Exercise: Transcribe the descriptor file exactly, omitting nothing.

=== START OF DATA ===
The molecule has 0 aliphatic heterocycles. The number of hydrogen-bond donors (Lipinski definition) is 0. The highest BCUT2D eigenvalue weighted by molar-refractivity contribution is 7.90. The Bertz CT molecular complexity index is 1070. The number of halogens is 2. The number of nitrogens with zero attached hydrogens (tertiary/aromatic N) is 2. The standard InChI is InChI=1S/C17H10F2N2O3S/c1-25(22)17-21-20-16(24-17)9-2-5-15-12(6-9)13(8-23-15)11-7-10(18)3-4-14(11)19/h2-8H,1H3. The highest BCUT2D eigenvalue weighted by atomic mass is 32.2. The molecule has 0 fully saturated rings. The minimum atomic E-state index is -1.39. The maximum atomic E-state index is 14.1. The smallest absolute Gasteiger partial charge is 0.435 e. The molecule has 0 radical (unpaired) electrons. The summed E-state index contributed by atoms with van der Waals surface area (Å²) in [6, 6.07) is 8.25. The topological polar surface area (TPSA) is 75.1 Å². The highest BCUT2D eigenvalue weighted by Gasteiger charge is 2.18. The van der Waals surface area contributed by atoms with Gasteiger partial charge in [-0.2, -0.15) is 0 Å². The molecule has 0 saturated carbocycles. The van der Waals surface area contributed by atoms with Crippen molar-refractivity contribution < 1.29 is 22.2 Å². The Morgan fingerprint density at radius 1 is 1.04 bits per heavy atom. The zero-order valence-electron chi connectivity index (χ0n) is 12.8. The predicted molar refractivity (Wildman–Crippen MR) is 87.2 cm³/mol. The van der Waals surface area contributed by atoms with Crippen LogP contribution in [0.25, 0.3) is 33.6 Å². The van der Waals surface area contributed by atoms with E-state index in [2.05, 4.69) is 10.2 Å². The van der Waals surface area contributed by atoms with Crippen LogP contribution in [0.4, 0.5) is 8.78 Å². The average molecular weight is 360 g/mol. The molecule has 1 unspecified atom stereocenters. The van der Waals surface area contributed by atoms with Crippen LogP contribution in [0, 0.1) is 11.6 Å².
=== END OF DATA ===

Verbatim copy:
The molecule has 0 aliphatic heterocycles. The number of hydrogen-bond donors (Lipinski definition) is 0. The highest BCUT2D eigenvalue weighted by molar-refractivity contribution is 7.90. The Bertz CT molecular complexity index is 1070. The number of halogens is 2. The number of nitrogens with zero attached hydrogens (tertiary/aromatic N) is 2. The standard InChI is InChI=1S/C17H10F2N2O3S/c1-25(22)17-21-20-16(24-17)9-2-5-15-12(6-9)13(8-23-15)11-7-10(18)3-4-14(11)19/h2-8H,1H3. The highest BCUT2D eigenvalue weighted by atomic mass is 32.2. The molecule has 0 fully saturated rings. The minimum atomic E-state index is -1.39. The maximum atomic E-state index is 14.1. The smallest absolute Gasteiger partial charge is 0.435 e. The molecule has 0 radical (unpaired) electrons. The summed E-state index contributed by atoms with van der Waals surface area (Å²) in [6, 6.07) is 8.25. The topological polar surface area (TPSA) is 75.1 Å². The highest BCUT2D eigenvalue weighted by Gasteiger charge is 2.18. The van der Waals surface area contributed by atoms with Gasteiger partial charge in [-0.2, -0.15) is 0 Å². The molecule has 0 saturated carbocycles. The van der Waals surface area contributed by atoms with Crippen molar-refractivity contribution < 1.29 is 22.2 Å². The Morgan fingerprint density at radius 1 is 1.04 bits per heavy atom. The zero-order valence-electron chi connectivity index (χ0n) is 12.8. The predicted molar refractivity (Wildman–Crippen MR) is 87.2 cm³/mol. The van der Waals surface area contributed by atoms with Crippen LogP contribution in [0.25, 0.3) is 33.6 Å². The van der Waals surface area contributed by atoms with E-state index in [2.05, 4.69) is 10.2 Å². The van der Waals surface area contributed by atoms with Crippen LogP contribution in [0.4, 0.5) is 8.78 Å². The average molecular weight is 360 g/mol. The molecule has 1 unspecified atom stereocenters. The van der Waals surface area contributed by atoms with Crippen LogP contribution in [0, 0.1) is 11.6 Å².